Copyright Law and The Da Vinci Code

by Lee Gesmer on November 9, 2005

Copyright. Copyright law is often called the “metaphysics of the law,” as judges labor to decide whether one work is enough like another to constitute copyright infringement. Often this involves arcane legal tests that few people, beyond copyright lawyers, care to think about. But, most of us read novels, and when one writer says, “your novel is so similar to my novel that it infringes my copyright,” we think, “that’s not so hard, I can decide that!” And, when one of the books is The Da Vinci Code (ranked 44th in books at amazon.com two and one-half years after publication), the chances are good that you, patient reader, have read one of the books that was the subject of just such a case. To see how a New York federal district judge decided the case in which Lewis Purdue, the author of Daughter of God and the Da Vinci Legacy, accused Dan Brown, the author of The Da Vinci Code, of copyright infringement, click here.… Read the full article

How The Grinch Stole Christmas Vacation

by Lee Gesmer on November 9, 2005

As we rapidly approach the holiday time of year, it’s worth remembering that not all lawyers lack a sense of humor or a talent for poesy. In fact, some have both . . . .

“The Grinch Hated Christmas” ….Read the full article

Minority Shareholders/Fiduciary Duty. Massmanian v. Duboise, decided in September by Judge Ralph Gants in the Suffolk County Business Litigation Session, proves once again that when a party to litigation angers a judge, they can be forced to pay a high price.

In this case the plaintiff Massmanian was a 30% minority shareholder and employee in North/Win. After he filed suit accusing the majority shareholders of diverting North/Win’s profits and assets to another company (a serious breach of fiduciary duty, if true), North/Win terminated Massmanian for insubordination and neglecting his duties. Massmanian then asked the court to issue a preliminary injunction reinstating him. In opposing this motion, North/Win, and its lawyers made some serious strategic errors:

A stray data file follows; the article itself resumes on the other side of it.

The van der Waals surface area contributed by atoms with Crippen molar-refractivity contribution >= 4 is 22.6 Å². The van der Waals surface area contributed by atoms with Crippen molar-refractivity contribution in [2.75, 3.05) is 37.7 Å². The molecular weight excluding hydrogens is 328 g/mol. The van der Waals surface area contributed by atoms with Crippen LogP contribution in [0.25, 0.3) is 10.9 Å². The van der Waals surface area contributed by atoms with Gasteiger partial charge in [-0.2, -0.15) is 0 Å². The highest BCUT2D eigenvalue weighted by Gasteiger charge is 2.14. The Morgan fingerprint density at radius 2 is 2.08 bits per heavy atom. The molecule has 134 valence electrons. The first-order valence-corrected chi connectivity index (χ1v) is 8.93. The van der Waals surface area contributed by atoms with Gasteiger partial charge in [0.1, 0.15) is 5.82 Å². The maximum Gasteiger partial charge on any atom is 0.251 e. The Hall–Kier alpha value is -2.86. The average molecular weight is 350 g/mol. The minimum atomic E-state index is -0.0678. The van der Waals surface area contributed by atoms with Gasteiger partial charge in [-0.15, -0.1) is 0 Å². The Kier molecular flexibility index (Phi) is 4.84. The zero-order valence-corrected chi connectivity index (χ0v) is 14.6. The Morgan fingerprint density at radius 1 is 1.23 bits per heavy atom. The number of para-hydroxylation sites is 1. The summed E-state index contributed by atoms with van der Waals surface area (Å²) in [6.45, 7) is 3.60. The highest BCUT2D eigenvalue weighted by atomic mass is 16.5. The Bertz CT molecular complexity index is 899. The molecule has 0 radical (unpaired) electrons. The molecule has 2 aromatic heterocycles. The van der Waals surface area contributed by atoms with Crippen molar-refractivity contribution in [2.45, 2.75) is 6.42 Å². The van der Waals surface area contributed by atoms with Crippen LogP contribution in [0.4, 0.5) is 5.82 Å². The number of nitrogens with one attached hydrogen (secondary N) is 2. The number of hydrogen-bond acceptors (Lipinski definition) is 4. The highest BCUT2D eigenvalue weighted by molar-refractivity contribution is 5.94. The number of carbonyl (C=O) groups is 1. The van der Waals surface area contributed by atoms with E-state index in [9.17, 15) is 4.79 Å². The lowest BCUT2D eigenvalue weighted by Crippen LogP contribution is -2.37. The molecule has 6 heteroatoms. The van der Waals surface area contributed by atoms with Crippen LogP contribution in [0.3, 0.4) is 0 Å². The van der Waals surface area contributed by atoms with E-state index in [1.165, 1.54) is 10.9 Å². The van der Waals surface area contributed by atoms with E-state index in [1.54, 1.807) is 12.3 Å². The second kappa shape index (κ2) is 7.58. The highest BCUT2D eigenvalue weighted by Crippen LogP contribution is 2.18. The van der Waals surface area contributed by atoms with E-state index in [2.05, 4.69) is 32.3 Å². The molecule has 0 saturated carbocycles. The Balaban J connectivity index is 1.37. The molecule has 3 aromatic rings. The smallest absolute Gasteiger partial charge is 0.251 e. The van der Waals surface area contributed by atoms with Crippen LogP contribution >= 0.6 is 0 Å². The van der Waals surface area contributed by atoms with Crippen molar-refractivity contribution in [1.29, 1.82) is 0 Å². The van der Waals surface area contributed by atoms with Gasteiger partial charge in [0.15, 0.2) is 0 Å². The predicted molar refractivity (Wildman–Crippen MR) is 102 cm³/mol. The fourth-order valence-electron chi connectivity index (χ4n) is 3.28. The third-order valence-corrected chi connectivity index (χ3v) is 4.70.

• First, they demanded that all North/Win employees sign a Confidentiality Agreement which (among other things) barred employees from disclosing “matters related to the lawsuit Massmanian has filed against the company, even in a legal proceeding.”
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Google and Turing’s Cathedral

by Lee Gesmer on November 6, 2005

Technology. Science historian George Dyson visited Google recently, upon the 60th anniversary of John von Neumann’s proposal for a digital computer. His musings, in the form of a short essay published by Edge, are provocative and fascinating.

My visit to Google? Despite the whimsical furniture and other toys, I felt I was entering a 14th-century cathedral – not in the 14th century but in the 12th century, while it was being built. . . .

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